“Friends of Hamas” may be fictional, but according to ongoing litigation against financial institutions including Arab Bank, National Westminster Bank and Credit Lyonnais, Hamas and other terror groups had, at least, friendly customer relationships with their bankers. In cases in federal court in Brooklyn and Manhattan, victims of terrorist acts have asserted that the banks violated the Anti-Terrorism Act (ATA) by enabling groups like Hamas to finance bombings. More than a half-dozen suits involving thousands of terror victims have survived defense motions to dismiss and are headed for summary judgment rulings.

The banks believe their defenses received a boost last week from the 2nd Circuit Court of Appeals in a decision captioned Rothstein v. UBS. A three-judge appellate panel (Judges Amalya Kearse, Raymond Lohier andChristopher Droney) upheld the dismissal of an ATA case against UBS, finding that the plaintiffs hadn’t shown a proximate link between UBS’s admission of forbidden transfers of U.S. currency to Iran and acts of terror by Iran-sponsored groups like Hamas and Hezbollah. The plaintiffs had argued that because UBS was fined $100 million for breaching U.S. financial sanctions against Iran, the bank bore the burden of showing that its money transfers to Iran were not used to finance terror. The 2nd Circuit disagreed on burden shifting, holding that the language of the ATA indicates that Congress wanted terror victims to show a direct nexus between their injuries and defendants’ actions. In this case, the appeals court said, the plaintiffs couldn’t show that Iran specifically used transfers from UBS to finance terror operations by groups it backed. The ruling said the ATA does not carry a strict liability standard that would open up claims against anyone who provided money to a state sponsor of terrorism. It also held there’s no cause of action for aiding and abetting under the ATA.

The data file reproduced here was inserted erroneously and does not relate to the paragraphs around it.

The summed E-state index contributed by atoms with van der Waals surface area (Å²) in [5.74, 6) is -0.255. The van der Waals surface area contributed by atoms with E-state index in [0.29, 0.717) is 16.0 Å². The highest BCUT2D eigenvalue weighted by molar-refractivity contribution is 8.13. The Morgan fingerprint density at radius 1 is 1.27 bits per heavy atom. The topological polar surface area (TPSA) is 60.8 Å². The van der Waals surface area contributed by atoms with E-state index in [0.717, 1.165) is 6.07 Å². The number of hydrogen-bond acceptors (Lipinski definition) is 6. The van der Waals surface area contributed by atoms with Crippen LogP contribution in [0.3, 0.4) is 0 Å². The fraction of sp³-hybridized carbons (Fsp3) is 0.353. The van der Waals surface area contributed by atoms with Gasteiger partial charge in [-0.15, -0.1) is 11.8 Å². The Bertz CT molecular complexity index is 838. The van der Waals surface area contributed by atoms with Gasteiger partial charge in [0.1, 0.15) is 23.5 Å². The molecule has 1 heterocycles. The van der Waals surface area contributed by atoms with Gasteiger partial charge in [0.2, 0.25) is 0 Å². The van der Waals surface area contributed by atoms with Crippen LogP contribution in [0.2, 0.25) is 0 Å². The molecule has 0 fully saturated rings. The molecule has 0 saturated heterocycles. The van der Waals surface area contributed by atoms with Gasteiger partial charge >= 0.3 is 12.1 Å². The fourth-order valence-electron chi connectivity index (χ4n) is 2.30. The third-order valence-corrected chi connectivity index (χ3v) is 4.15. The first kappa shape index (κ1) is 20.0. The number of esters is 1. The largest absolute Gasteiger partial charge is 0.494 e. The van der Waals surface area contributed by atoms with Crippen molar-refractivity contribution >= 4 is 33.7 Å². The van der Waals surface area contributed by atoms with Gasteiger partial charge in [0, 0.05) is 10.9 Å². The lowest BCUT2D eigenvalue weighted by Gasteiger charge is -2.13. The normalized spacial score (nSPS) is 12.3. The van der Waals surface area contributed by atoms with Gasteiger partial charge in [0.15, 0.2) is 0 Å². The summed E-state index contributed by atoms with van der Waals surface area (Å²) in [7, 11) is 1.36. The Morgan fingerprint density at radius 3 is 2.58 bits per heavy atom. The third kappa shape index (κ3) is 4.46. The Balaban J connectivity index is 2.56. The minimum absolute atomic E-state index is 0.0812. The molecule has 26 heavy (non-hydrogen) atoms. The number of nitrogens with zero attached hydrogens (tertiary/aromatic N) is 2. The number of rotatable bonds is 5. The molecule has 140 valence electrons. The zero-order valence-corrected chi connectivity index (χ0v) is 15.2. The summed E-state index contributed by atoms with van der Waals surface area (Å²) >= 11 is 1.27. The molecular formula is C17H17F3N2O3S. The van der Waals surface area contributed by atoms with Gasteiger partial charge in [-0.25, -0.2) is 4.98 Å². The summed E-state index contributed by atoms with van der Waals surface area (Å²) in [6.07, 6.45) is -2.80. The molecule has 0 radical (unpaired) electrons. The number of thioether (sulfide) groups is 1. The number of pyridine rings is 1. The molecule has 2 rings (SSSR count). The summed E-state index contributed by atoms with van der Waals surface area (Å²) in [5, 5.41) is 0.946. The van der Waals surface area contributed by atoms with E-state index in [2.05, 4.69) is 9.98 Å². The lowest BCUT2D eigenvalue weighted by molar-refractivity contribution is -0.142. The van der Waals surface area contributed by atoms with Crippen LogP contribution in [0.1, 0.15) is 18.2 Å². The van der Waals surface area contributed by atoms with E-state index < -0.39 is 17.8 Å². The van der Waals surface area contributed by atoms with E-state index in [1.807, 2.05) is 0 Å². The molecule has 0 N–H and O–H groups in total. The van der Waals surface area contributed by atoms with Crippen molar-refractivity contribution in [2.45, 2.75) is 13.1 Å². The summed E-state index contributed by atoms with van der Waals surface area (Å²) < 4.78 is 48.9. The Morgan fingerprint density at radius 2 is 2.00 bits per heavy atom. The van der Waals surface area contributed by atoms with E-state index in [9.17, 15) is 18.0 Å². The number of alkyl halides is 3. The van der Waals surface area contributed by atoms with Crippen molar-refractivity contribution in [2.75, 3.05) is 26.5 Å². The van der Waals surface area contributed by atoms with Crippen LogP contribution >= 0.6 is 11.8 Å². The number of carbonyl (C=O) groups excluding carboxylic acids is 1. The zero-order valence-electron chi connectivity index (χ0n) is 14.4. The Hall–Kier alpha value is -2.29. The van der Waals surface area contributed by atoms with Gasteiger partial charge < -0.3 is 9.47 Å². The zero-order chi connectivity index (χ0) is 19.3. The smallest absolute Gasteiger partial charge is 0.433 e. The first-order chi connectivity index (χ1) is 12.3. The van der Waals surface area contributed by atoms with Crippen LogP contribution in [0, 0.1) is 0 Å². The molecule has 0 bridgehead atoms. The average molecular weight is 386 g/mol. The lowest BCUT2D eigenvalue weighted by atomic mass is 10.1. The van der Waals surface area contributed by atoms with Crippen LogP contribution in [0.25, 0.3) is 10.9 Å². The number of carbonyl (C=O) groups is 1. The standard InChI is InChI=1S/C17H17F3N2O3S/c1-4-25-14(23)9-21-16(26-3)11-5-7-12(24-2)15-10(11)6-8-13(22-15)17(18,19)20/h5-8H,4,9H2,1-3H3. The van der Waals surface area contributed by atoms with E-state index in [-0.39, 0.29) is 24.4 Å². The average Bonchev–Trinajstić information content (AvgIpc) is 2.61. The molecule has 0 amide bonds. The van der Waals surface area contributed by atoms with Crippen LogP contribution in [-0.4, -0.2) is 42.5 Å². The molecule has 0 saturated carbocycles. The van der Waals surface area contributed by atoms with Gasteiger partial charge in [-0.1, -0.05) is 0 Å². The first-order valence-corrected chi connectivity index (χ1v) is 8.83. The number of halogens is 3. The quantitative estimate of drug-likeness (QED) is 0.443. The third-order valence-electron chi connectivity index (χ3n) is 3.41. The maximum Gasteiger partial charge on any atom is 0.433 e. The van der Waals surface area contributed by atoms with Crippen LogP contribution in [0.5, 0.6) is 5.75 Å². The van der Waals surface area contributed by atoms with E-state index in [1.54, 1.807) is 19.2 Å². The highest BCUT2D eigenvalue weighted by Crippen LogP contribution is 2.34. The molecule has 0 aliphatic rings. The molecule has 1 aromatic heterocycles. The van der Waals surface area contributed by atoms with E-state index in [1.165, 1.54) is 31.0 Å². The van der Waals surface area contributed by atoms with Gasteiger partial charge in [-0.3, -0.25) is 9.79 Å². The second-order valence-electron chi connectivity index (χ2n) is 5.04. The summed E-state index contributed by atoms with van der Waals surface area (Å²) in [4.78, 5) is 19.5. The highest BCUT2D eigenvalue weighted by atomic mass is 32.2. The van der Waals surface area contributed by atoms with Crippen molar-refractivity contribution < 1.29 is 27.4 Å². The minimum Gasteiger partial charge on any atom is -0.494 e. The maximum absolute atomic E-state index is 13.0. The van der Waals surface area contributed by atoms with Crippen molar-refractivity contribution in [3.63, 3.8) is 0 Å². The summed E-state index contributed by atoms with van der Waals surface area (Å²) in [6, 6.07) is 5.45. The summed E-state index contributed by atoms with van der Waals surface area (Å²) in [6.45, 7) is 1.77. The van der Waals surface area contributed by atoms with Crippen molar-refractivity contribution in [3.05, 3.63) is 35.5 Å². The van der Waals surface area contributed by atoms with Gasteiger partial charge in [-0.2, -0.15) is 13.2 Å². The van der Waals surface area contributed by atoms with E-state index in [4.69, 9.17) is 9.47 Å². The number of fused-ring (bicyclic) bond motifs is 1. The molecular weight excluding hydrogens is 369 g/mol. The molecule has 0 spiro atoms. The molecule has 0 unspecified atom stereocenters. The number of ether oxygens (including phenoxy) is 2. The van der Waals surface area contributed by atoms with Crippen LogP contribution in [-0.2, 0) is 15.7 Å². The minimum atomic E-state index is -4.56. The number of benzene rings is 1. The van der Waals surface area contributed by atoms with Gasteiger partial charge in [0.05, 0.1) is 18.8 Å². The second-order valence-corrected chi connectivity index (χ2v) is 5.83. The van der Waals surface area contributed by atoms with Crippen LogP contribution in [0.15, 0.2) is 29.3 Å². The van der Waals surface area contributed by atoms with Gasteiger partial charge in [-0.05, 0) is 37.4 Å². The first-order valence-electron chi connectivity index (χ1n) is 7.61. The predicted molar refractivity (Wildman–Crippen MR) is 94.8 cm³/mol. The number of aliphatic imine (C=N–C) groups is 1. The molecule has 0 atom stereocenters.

Facebook IPO derivative ruling: a cure for multiforum madness?

Alison Frankel
Feb 15, 2013 00:22 UTC